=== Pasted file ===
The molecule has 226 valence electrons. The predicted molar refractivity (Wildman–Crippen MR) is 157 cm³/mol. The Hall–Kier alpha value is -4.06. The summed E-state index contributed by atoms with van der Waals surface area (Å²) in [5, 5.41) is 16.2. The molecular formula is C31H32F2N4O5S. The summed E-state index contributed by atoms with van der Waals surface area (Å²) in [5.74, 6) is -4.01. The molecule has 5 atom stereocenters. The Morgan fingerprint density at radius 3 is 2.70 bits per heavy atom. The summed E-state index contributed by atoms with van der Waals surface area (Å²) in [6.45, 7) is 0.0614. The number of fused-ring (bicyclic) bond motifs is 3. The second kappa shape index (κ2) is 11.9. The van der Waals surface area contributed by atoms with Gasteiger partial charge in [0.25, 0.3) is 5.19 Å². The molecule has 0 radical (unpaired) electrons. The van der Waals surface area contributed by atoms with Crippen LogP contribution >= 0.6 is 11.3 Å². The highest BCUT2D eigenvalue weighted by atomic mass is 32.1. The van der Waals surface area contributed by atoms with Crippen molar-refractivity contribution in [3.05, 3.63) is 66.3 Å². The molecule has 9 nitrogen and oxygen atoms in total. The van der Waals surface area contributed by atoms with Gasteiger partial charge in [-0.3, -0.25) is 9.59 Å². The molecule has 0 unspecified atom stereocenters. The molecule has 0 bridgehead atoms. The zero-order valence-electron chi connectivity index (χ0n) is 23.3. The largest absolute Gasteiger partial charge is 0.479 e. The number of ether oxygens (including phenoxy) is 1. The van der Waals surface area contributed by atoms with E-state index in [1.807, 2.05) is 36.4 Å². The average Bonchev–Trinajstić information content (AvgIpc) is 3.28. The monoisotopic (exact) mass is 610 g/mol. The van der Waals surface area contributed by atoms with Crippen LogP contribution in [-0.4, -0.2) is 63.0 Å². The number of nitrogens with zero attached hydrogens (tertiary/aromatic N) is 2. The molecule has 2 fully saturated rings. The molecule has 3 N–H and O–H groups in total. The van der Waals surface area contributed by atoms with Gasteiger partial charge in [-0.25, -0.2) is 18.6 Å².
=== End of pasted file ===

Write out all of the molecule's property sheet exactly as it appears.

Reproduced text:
The molecule has 226 valence electrons. The predicted molar refractivity (Wildman–Crippen MR) is 157 cm³/mol. The Hall–Kier alpha value is -4.06. The summed E-state index contributed by atoms with van der Waals surface area (Å²) in [5, 5.41) is 16.2. The molecular formula is C31H32F2N4O5S. The summed E-state index contributed by atoms with van der Waals surface area (Å²) in [5.74, 6) is -4.01. The molecule has 5 atom stereocenters. The Morgan fingerprint density at radius 3 is 2.70 bits per heavy atom. The summed E-state index contributed by atoms with van der Waals surface area (Å²) in [6.45, 7) is 0.0614. The number of fused-ring (bicyclic) bond motifs is 3. The second kappa shape index (κ2) is 11.9. The van der Waals surface area contributed by atoms with Gasteiger partial charge in [0.25, 0.3) is 5.19 Å². The molecule has 0 radical (unpaired) electrons. The van der Waals surface area contributed by atoms with Crippen LogP contribution >= 0.6 is 11.3 Å². The highest BCUT2D eigenvalue weighted by atomic mass is 32.1. The van der Waals surface area contributed by atoms with Crippen molar-refractivity contribution in [3.05, 3.63) is 66.3 Å². The molecule has 9 nitrogen and oxygen atoms in total. The van der Waals surface area contributed by atoms with Gasteiger partial charge in [-0.3, -0.25) is 9.59 Å². The molecule has 0 unspecified atom stereocenters. The molecule has 0 bridgehead atoms. The zero-order valence-electron chi connectivity index (χ0n) is 23.3. The largest absolute Gasteiger partial charge is 0.479 e. The number of ether oxygens (including phenoxy) is 1. The van der Waals surface area contributed by atoms with E-state index in [1.807, 2.05) is 36.4 Å². The average Bonchev–Trinajstić information content (AvgIpc) is 3.28. The monoisotopic (exact) mass is 610 g/mol. The van der Waals surface area contributed by atoms with Crippen LogP contribution in [-0.4, -0.2) is 63.0 Å². The number of nitrogens with zero attached hydrogens (tertiary/aromatic N) is 2. The molecule has 2 fully saturated rings. The molecule has 3 N–H and O–H groups in total. The van der Waals surface area contributed by atoms with Gasteiger partial charge in [-0.25, -0.2) is 18.6 Å².